In a deposition related to one of Harman's lawsuits, federal highway engineer Nicholas Artimovich, who met with Harman about the ET-Plus in early 2012, said Trinity submitted design changes for the device in 2005 but didn't include the switch of feeder channel width.

Artimovich said Harman presented him with information about crashes alleged to involve ET-Plus terminals in 2012, including photographs of vehicles involved.

In a draft letter — which was never sent to Trinity — federal safety officials wrote, "Even though it appears that the ET-Plus terminal can still meet crash testing requirements, anecdotal reports on the number of highway crashes with fatal injuries involving the ET-Plus terminals indicate they may not be performing as intended."

Trinity executives and the Texas A&M Transportation Institute responded with photographs and videos that they said showed a 4-inch feeder channel was used during the 2005 crash test, which revealed no safety issues. But Harman says the photographs and videos do not clearly show the size of the channel tested.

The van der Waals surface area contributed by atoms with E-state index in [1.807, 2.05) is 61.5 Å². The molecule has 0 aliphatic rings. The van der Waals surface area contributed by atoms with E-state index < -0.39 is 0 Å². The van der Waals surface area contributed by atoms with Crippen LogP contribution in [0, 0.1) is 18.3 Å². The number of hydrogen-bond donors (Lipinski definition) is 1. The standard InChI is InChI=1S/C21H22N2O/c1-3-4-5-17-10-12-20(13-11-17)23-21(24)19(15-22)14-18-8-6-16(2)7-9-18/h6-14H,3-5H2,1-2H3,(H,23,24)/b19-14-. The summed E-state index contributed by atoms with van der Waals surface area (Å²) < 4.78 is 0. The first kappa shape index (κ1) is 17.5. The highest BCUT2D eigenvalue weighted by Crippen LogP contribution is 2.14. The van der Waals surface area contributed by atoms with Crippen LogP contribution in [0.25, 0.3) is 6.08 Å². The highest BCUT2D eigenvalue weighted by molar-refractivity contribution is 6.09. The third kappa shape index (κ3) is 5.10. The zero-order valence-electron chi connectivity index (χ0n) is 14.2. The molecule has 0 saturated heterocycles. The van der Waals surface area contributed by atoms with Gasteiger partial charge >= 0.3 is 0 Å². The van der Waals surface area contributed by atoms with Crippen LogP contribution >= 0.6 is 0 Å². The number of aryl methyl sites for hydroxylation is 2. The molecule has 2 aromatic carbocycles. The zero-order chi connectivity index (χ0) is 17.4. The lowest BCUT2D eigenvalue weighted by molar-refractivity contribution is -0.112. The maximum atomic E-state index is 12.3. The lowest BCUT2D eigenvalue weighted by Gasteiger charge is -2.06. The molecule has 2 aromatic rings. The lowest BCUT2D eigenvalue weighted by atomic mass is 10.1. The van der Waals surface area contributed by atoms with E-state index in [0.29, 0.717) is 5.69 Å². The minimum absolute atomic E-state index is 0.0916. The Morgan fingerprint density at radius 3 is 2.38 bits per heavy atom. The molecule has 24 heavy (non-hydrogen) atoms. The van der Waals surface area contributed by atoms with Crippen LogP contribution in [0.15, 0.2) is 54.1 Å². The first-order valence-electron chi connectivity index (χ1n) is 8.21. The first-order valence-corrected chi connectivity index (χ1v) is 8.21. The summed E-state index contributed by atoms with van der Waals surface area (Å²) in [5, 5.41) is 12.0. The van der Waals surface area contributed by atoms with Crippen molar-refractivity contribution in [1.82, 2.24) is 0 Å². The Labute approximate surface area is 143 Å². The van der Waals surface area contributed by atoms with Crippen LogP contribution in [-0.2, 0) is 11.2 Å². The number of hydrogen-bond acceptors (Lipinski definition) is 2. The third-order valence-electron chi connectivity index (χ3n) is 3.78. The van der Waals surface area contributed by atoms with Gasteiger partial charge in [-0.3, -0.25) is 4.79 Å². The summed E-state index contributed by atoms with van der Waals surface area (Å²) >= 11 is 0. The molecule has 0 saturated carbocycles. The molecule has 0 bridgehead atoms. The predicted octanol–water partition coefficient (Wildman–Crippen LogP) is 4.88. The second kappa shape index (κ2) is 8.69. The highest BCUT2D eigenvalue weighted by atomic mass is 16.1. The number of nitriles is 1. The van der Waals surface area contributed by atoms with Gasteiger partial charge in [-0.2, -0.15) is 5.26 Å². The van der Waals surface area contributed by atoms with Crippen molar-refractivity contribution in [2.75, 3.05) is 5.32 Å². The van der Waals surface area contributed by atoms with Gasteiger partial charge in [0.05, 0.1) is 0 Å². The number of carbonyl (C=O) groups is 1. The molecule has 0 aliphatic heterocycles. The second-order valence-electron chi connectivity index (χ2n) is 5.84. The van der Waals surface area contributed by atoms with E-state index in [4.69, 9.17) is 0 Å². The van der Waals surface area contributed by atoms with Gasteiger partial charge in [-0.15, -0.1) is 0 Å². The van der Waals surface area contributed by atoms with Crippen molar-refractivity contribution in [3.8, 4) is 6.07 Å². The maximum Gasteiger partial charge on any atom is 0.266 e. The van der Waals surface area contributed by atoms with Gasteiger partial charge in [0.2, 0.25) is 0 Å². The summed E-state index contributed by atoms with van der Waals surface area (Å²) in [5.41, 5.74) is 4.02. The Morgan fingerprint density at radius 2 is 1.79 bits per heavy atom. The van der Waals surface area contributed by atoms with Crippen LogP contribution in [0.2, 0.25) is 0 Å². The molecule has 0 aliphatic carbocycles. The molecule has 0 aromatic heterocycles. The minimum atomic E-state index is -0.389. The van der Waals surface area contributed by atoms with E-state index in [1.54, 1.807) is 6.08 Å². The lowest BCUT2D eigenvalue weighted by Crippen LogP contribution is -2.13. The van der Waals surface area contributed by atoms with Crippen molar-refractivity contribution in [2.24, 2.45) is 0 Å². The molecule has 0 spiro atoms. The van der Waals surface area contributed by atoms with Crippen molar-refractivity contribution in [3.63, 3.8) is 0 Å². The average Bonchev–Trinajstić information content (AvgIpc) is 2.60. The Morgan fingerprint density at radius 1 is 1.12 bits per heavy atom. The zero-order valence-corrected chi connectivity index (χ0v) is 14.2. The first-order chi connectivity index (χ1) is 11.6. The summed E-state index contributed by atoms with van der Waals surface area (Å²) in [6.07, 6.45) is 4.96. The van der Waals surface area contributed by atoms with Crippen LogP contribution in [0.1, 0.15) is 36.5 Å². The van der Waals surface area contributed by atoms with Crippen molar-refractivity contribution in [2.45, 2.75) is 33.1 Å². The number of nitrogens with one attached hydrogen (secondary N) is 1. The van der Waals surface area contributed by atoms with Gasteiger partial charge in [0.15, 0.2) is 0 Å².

FHWA administrators ultimately agreed with Trinity and the Texas A&M Transportation Institute, ruling the ET-Plus with a 4-inch channel met federal safety standards.

In a statement last month, the FHWA it "has received no complaints from states over the past seven years during which the guardrail has been used nationwide."

And while anecdotal evidence is referenced in the draft letter, Artimovich in his deposition cautioned against drawing conclusions based on crash photographs.

"One needs to know more about the circumstances leading up to (a crash) before one can accurately assess whether or not the product performed as one would have expected it to," Artimovich said in a July 2012 deposition. He said he agreed with Trinity representatives, who noted more information, such as speed and angle of impact, was necessary to determine the circumstances of the crash.

Responding to concerns